Proficiency article.

All too often, I wonder whether an under-thirty aged, first-world living citizen would ever consider walking a 20-minute distance on a daily basis. If anything, wouldn’t it be seen as an eccentricity? Actually, it doesn’t take great skill to be that observant to realise of the many non-friendly, sedentary effects our contemporary lifestyle has had.

Those born less than three decades ago have grown in a society whose routine assumes the availability of any means of transport. Many readers would even consider the mere idea of accessing their home without an elevator unthinkable. Nonetheless, this dependency is just part of the story. As a millennial, I belong to a generation whose imagination has been utterly captivated by the fantasy offered by either TV series, videogames or social networks. Playing in the neighborhood outdoors is not as appealing as it used to be. But along with this technologic boom, we have all witnessed the shift family values have undergone. Some enthusiastically argue that, while in the past children were pushed to take on responsibilities quite early on, nowadays parents could be jailed for doing exactly so. Therefore, youth is provided with neither the opportunity, nor the confidence to stand in action.

Too frequently have we heard of the need of a closer parental care. However true, it lacks realism; many can barely afford seeing their children after long working hours. Undoubtedly, the problem is educational and should be treated observative. Talking from experience, state schools should dare to think out of the box and stop limiting themselves to academic subjects. Leaving volunteering or sports competition on a secondary place, when not ignored, is like chopping a part of one’s personality off.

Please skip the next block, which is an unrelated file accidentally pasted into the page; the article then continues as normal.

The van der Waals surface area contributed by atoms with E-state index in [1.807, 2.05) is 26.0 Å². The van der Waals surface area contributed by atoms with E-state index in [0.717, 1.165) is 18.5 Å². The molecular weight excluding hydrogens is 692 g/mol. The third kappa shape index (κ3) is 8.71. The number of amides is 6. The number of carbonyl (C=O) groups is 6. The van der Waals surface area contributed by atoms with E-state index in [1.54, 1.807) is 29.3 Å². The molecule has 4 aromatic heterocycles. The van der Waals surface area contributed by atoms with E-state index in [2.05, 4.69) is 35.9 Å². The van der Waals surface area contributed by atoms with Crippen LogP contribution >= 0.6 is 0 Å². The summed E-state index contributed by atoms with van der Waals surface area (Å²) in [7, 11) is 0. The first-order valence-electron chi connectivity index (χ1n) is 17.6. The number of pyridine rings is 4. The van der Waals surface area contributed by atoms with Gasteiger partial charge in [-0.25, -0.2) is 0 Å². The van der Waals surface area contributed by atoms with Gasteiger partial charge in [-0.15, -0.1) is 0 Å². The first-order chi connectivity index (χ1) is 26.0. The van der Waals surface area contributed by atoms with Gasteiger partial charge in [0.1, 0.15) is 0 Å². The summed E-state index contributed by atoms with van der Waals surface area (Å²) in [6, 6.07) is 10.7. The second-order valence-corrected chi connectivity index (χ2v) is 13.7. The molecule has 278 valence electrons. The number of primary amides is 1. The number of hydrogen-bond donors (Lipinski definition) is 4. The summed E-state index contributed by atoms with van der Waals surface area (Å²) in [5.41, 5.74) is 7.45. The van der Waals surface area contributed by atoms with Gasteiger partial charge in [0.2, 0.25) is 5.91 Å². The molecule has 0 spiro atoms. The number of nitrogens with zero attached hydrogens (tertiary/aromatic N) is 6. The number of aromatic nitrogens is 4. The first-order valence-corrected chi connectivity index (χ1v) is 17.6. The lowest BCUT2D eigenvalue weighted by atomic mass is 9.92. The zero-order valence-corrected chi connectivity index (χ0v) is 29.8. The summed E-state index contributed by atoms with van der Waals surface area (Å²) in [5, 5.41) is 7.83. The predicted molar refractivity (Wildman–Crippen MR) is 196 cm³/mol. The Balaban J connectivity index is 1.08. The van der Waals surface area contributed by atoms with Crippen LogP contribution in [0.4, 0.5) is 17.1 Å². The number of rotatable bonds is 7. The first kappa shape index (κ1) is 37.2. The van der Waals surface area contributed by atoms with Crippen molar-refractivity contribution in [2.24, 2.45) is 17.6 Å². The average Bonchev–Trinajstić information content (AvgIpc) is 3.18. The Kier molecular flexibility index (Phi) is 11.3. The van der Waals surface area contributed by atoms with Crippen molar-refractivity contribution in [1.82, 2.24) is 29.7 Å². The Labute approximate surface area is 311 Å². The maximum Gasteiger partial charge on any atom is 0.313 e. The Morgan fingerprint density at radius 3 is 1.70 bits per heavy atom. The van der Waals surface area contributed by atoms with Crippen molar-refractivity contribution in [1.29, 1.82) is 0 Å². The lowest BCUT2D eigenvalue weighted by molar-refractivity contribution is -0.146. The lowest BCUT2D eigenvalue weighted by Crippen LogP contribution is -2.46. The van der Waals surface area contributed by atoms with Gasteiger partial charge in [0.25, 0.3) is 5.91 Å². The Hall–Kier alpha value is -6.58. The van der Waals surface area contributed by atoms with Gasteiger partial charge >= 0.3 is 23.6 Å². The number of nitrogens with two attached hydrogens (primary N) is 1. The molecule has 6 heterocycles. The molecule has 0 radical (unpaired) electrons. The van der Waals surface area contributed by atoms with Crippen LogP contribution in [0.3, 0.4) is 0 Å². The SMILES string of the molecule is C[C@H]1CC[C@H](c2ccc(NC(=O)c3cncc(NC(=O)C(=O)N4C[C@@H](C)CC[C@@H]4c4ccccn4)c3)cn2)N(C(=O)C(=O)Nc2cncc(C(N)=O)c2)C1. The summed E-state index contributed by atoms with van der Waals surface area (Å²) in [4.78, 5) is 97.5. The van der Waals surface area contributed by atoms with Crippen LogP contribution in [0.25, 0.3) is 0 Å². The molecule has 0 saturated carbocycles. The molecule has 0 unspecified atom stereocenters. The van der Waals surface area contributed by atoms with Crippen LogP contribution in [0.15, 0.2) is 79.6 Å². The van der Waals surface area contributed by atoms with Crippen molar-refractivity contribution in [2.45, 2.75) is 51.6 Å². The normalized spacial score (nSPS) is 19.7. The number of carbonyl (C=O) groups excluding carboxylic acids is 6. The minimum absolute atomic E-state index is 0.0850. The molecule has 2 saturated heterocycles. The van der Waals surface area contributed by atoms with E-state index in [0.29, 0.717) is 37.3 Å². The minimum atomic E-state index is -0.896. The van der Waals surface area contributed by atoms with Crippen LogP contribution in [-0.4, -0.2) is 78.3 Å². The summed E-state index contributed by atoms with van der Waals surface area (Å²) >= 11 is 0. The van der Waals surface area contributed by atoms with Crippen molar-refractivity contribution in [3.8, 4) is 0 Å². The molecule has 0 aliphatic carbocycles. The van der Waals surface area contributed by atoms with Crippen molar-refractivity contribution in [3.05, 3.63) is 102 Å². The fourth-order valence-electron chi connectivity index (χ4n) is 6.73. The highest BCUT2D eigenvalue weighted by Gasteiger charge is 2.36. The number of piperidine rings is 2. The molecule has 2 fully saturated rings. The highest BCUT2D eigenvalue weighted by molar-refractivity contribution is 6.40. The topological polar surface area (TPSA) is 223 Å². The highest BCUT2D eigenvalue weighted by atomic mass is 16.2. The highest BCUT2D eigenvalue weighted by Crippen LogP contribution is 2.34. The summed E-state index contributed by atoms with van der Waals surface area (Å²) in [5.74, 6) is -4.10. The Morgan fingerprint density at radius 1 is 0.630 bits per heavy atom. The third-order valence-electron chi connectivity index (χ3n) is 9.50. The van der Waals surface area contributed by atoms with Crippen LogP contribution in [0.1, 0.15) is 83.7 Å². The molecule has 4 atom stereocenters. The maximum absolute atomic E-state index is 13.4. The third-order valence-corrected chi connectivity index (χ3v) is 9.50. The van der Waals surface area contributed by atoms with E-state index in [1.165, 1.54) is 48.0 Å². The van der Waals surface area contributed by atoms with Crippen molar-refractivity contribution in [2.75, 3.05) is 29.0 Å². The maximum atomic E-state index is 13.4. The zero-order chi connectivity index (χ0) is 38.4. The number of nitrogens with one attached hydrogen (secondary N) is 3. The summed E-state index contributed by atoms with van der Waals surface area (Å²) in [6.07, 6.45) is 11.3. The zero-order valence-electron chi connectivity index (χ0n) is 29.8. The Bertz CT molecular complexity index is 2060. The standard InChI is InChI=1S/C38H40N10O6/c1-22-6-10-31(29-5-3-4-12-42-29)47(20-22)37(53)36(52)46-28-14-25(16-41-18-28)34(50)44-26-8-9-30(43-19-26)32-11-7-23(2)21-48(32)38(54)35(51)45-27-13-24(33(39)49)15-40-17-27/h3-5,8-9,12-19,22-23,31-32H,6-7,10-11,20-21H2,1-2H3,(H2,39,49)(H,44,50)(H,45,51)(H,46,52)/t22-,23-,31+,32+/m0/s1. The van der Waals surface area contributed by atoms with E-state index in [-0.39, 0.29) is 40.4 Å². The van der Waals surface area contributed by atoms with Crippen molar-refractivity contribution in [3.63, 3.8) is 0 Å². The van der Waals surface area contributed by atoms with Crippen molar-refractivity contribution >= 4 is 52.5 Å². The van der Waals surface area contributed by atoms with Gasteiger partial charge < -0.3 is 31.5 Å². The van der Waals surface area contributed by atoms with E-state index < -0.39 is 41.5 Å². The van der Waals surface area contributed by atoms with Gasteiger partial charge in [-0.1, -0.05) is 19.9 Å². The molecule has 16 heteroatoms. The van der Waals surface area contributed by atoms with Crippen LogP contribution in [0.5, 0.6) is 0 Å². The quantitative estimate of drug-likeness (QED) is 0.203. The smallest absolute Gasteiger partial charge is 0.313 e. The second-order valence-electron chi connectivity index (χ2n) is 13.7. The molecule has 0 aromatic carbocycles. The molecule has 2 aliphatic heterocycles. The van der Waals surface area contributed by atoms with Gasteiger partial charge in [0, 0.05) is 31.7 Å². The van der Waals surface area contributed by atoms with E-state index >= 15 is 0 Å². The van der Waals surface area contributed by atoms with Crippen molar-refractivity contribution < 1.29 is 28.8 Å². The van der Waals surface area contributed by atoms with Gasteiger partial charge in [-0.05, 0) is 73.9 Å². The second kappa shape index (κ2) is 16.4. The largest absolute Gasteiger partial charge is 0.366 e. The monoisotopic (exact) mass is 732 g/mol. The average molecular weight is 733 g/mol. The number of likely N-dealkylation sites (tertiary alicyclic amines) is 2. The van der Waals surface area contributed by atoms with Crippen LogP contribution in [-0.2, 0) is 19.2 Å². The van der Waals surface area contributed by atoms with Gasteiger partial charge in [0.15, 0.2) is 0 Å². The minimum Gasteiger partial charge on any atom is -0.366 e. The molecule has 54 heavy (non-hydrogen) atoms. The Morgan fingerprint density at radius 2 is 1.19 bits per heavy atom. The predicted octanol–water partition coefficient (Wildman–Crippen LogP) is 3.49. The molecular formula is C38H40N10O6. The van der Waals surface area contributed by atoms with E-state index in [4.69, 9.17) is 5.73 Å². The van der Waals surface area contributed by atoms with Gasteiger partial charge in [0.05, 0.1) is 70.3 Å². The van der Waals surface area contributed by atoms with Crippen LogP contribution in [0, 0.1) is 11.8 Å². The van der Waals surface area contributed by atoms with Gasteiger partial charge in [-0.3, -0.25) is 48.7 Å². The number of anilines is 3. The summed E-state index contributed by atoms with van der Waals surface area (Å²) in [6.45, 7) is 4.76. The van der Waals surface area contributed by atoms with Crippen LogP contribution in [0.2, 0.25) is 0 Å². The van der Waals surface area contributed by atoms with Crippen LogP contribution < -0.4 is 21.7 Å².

The truth is, these are changing times we live in, and institutions should evolve with them. In the end, youth inactivity has become so blended in our reality we have hardly realised its consequences. Good news is, measures can be taken. Only let’s hope we react on time!


CAE film review.

You are the arts review writer for a magazine. Your editor has asked you to review a film. Choose a film that you have seen. Describe the plot and the characters involved. Say who the film is suitable for and why. Mention any special effects or aspects of the film that stood out in some way. Would you recommend the film? Why, why not?

Write your review.

The popularity of ‘Fifty First Dates’ is not hard to fathom. Nor is the almost hysterical reaction of critics, who have hailed this comedy as one of the funniest productions as of late.

Set in Hawaii, ‘Fifty First Dates’ delves into the romance between Henry, a womanizing veterinarian, and Lucy, a girl with short-term memory loss. After knowing Lucy’s illness, Henry makes up bizarre situations to trigger Lucy’s falling in love. No way will I forget the hilarious scene in which Henry and his friend Ula perform a fight in order to catch Lucy’s attention and she reacts hitting Ula with a baseball bat.

I bet young women reading this will fall head over heels with the movie. Not only will they laugh until their belly hurts, but there will also be some tears rolling down their cheeks. For sure, this compelling story won’t disappoint you!

Plus, from my point of view, it’s vital the moving soundtrack be pointed out as the icing on the cake. The film features the well-known song Over the Rainbow, which is able to make my hair stand on end every time I listen to it.

In short, I hands down recommend you youngsters give this film a try and, of course, families and lovebirds who want to pleasantly surprise your significant others!